#20yrsago Palladium changes name, but not stripes https://web.archive.org/web/20030216080548/weblog.siliconvalley.com/column/dangillmor/archives/000755.shtml

#10yrsago German court awards damages for loss-of-Internet, says net is “crucial part of people’s economic living standards” https://web.archive.org/web/20130127084852/http://www.computerworlduk.com/news/networking/3422348/internet-connection-crucial-everyday-life-german-federal-court-rules/

#10yrsago Susan Crawford should run the FCC! https://www.nytimes.com/2013/01/24/opinion/how-to-get-high-speed-internet-to-all-americans.html

#10yrsago German soldiers develop left breasts https://web.archive.org/web/20130127060240/https://www.germanherald.com/news/Germany_in_Focus/2013-01-21/2243/Bra-Gade_of_Guards

#5yrsago Trump will not make a state visit to UK unless Theresa May bans protests https://www.bloomberg.com/news/features/2018-01-24/inside-the-dysfunctional-relationship-of-donald-trump-and-theresa-may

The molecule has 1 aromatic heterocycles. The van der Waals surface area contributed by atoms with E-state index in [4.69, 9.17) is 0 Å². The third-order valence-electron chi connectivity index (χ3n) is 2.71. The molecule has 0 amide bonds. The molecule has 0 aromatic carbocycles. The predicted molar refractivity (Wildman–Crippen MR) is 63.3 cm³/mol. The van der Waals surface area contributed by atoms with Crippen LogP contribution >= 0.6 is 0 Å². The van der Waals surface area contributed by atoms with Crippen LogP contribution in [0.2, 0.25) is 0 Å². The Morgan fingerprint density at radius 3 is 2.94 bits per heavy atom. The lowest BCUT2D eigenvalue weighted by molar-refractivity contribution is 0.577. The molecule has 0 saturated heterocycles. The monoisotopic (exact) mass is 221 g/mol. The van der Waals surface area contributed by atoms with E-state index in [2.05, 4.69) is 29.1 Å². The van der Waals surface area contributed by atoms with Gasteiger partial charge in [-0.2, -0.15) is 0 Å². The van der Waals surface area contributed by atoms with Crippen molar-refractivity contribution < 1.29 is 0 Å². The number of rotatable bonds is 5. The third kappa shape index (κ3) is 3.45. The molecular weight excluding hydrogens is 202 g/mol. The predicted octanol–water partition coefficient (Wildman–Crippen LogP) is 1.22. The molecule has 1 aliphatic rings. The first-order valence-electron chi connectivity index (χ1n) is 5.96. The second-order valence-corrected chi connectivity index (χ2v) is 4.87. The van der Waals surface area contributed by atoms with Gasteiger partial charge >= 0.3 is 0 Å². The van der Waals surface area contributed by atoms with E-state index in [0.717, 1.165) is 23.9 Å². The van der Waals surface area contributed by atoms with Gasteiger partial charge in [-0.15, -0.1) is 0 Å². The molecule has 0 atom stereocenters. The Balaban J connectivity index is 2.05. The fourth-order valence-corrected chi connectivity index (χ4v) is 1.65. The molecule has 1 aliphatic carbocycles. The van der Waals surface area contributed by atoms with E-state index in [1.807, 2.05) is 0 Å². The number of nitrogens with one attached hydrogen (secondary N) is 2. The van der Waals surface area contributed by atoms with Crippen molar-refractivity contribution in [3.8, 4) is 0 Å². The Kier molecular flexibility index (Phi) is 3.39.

#5yrsago The world’s richest 2000 billionaires could wipe out extreme poverty with one seventh of what they gained last year https://www.oxfam.org/en/research/reward-work-not-wealth

#5yrsago Police Get Out of Jail cards are just the tip of the iceberg: no perp gets a sweeter deal than a cop https://marginalrevolution.com/marginalrevolution/2018/01/police-union-privileges.html

#5yrsago South Korean law bans mobile crapware, network discrimination, deceptive native advertising, and anti-adblock https://web.archive.org/web/20180321130314/http://www.kimchang.com/frame2.jsp?lang=2&b_id=88&m_id=81&mode=view&idx=17195

#5yrsago Research report explains how adtech supercharges political deceit, allowing even bumblers to be master propagandists https://www.newamerica.org/pit/policy-papers/digitaldeceit/